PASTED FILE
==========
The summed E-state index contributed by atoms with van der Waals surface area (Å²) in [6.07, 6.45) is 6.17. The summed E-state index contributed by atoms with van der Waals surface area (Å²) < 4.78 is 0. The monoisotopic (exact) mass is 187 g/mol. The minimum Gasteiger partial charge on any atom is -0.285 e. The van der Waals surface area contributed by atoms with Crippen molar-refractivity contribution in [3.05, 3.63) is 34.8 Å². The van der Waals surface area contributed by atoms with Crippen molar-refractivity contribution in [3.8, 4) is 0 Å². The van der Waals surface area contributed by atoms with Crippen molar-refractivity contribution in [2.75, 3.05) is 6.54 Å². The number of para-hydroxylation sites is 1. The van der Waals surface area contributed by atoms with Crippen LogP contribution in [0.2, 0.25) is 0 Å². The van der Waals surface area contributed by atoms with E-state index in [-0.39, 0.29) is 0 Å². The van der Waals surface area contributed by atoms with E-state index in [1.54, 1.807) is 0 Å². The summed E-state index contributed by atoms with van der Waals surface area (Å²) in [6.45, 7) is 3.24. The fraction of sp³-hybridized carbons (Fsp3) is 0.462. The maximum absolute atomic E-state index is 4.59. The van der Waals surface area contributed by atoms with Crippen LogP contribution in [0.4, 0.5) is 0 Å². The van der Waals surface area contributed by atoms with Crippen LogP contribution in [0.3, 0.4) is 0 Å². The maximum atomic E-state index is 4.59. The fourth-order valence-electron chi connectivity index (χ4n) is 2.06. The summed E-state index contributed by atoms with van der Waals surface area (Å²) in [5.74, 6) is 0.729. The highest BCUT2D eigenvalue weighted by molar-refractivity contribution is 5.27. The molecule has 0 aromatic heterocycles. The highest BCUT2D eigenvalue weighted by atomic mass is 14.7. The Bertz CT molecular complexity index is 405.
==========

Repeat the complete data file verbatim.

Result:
The summed E-state index contributed by atoms with van der Waals surface area (Å²) in [6.07, 6.45) is 6.17. The summed E-state index contributed by atoms with van der Waals surface area (Å²) < 4.78 is 0. The monoisotopic (exact) mass is 187 g/mol. The minimum Gasteiger partial charge on any atom is -0.285 e. The van der Waals surface area contributed by atoms with Crippen molar-refractivity contribution in [3.05, 3.63) is 34.8 Å². The van der Waals surface area contributed by atoms with Crippen molar-refractivity contribution in [3.8, 4) is 0 Å². The van der Waals surface area contributed by atoms with Crippen molar-refractivity contribution in [2.75, 3.05) is 6.54 Å². The number of para-hydroxylation sites is 1. The van der Waals surface area contributed by atoms with Crippen LogP contribution in [0.2, 0.25) is 0 Å². The van der Waals surface area contributed by atoms with E-state index in [-0.39, 0.29) is 0 Å². The van der Waals surface area contributed by atoms with E-state index in [1.54, 1.807) is 0 Å². The summed E-state index contributed by atoms with van der Waals surface area (Å²) in [6.45, 7) is 3.24. The fraction of sp³-hybridized carbons (Fsp3) is 0.462. The maximum absolute atomic E-state index is 4.59. The van der Waals surface area contributed by atoms with Crippen LogP contribution in [0.4, 0.5) is 0 Å². The van der Waals surface area contributed by atoms with Crippen LogP contribution in [0.3, 0.4) is 0 Å². The maximum atomic E-state index is 4.59. The fourth-order valence-electron chi connectivity index (χ4n) is 2.06. The summed E-state index contributed by atoms with van der Waals surface area (Å²) in [5.74, 6) is 0.729. The highest BCUT2D eigenvalue weighted by molar-refractivity contribution is 5.27. The molecule has 0 aromatic heterocycles. The highest BCUT2D eigenvalue weighted by atomic mass is 14.7. The Bertz CT molecular complexity index is 405.